Monthly Archives: November 2010

Student journalism from the Droid

This year, about two dozen journalism students at Ryerson University in Toronto were given Android cell phones with the intention that they would do all of their journalism from the phone, cites this article on the MediaShift website. This includes … Continue reading

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Google’s ‘most shared’ adds to social media fix

According to this post from LostRemote, Google News has added a ‘Most Shared’ application to its interface, allowing readers to see what articles have been shared the most among social networks. Nowadays, there are many different avenues in which to … Continue reading

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Social media curation… isn’t that what we’re doing here?

Mark Luckie never ceases to amaze me, and with this post about curation, he really speaks to exactly what this blog is doing. He walks through five basic ideas to think about when curating a topic in journalism: standard coverage, … Continue reading

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Facebook has more than 250 million users a day

In this Mashable Social Media post, it reports that Facebook founder Mark Zuckerberg claims the social network has 500 million users, and more than half of them use Facebook every day. This is huge for the world of social media … Continue reading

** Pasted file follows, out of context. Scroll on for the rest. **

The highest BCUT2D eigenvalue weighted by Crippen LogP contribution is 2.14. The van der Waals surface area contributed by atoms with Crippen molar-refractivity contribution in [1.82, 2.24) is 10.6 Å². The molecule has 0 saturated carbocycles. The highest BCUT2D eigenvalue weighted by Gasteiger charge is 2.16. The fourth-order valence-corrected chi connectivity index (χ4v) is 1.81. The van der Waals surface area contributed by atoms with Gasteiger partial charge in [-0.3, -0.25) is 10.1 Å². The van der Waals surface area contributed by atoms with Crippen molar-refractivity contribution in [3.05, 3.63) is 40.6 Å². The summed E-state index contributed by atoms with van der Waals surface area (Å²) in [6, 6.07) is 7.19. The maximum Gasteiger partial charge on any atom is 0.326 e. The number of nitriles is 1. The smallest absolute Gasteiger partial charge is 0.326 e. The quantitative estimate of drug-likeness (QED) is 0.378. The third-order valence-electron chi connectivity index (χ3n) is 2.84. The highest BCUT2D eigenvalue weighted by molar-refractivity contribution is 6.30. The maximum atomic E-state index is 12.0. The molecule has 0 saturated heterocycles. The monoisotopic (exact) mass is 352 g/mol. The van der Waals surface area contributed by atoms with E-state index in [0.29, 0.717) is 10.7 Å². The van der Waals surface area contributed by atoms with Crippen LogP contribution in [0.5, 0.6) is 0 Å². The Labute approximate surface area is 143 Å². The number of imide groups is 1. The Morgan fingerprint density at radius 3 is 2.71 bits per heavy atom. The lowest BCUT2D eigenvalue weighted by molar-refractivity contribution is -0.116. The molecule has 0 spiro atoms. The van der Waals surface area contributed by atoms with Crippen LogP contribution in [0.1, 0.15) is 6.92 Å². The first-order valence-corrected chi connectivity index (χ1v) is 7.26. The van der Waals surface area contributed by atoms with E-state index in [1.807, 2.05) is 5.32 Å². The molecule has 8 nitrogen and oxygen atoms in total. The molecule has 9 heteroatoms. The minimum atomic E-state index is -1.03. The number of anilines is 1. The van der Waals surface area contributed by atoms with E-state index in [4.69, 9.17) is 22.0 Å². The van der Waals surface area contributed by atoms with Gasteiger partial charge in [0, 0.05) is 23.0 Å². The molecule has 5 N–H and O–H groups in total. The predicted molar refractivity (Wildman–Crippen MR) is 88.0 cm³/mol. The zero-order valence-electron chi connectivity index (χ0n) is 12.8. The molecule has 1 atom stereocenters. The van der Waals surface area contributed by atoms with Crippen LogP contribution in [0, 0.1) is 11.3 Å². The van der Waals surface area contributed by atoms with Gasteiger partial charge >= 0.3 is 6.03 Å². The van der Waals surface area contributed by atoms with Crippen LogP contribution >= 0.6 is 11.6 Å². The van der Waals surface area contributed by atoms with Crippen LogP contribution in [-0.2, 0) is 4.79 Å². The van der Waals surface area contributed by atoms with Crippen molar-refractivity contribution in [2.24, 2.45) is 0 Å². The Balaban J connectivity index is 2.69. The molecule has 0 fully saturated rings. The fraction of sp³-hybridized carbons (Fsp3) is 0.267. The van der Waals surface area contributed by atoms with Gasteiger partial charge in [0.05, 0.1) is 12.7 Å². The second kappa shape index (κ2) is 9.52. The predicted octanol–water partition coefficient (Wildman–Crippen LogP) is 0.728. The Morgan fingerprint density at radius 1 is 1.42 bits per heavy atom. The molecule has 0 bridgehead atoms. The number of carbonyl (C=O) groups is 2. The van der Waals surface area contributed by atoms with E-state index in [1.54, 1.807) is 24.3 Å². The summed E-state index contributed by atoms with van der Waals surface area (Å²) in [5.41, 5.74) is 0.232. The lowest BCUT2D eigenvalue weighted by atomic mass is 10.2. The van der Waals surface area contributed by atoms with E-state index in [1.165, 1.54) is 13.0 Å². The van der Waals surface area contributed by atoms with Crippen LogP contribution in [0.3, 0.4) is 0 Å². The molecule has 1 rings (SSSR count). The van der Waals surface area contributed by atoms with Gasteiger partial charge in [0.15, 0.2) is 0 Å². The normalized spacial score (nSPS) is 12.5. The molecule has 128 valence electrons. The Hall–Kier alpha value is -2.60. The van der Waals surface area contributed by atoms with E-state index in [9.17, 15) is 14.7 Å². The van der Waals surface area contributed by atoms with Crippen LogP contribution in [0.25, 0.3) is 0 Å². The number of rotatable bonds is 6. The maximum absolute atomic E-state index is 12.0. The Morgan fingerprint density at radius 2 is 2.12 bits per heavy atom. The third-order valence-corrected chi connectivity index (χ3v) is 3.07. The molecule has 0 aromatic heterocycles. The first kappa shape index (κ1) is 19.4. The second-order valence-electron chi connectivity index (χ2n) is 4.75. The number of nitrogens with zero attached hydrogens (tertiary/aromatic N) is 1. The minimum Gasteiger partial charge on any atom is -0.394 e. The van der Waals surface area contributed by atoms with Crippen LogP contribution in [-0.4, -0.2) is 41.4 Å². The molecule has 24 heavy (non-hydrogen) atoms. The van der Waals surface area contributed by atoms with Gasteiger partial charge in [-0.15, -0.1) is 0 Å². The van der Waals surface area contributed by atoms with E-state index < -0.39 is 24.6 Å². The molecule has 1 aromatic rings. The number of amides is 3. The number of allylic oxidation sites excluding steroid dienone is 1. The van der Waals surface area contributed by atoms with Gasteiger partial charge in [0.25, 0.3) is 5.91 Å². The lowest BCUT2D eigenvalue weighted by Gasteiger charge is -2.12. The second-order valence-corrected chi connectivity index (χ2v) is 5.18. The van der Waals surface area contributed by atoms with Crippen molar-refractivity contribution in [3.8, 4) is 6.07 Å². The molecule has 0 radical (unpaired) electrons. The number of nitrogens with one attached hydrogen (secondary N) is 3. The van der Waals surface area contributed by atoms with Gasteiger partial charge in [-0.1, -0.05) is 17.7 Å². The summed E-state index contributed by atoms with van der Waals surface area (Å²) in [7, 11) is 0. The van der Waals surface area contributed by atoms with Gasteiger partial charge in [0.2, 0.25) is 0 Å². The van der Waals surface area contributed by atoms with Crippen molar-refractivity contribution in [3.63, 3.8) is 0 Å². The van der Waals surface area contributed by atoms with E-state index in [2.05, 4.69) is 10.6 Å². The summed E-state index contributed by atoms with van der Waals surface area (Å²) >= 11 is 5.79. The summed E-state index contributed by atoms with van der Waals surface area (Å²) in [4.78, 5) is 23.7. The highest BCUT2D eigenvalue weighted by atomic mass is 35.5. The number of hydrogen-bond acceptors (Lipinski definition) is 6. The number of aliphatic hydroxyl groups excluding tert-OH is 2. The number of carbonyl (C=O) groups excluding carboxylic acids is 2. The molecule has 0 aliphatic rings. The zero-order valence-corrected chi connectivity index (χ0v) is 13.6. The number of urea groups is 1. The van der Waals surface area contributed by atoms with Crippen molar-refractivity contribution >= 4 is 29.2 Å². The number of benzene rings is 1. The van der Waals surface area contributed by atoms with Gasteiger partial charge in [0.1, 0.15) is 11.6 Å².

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Storify reinvents online storytelling

This story from the 10,000 words blog (I know I reference it a lot, but it’s such a good source on the topic) introduces a method of chronologically compiling social media tools to create one, cohesive story: Storify. This tool … Continue reading

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Blog lists are in

This article on Journalistics looks at why ranking and lists posts are so popular in the blogging sphere. It examines the topic because lists drive traffic, and that’s important in any sort of social media journalism. It’s interesting because online … Continue reading

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Tagging photos in journalism

Mark Luckie brings a new idea to the world of social media journalism with the idea of tagging photos in a crowd with this post. This is an interesting concept because it invites people to tag themselves in photos, emphasizing … Continue reading

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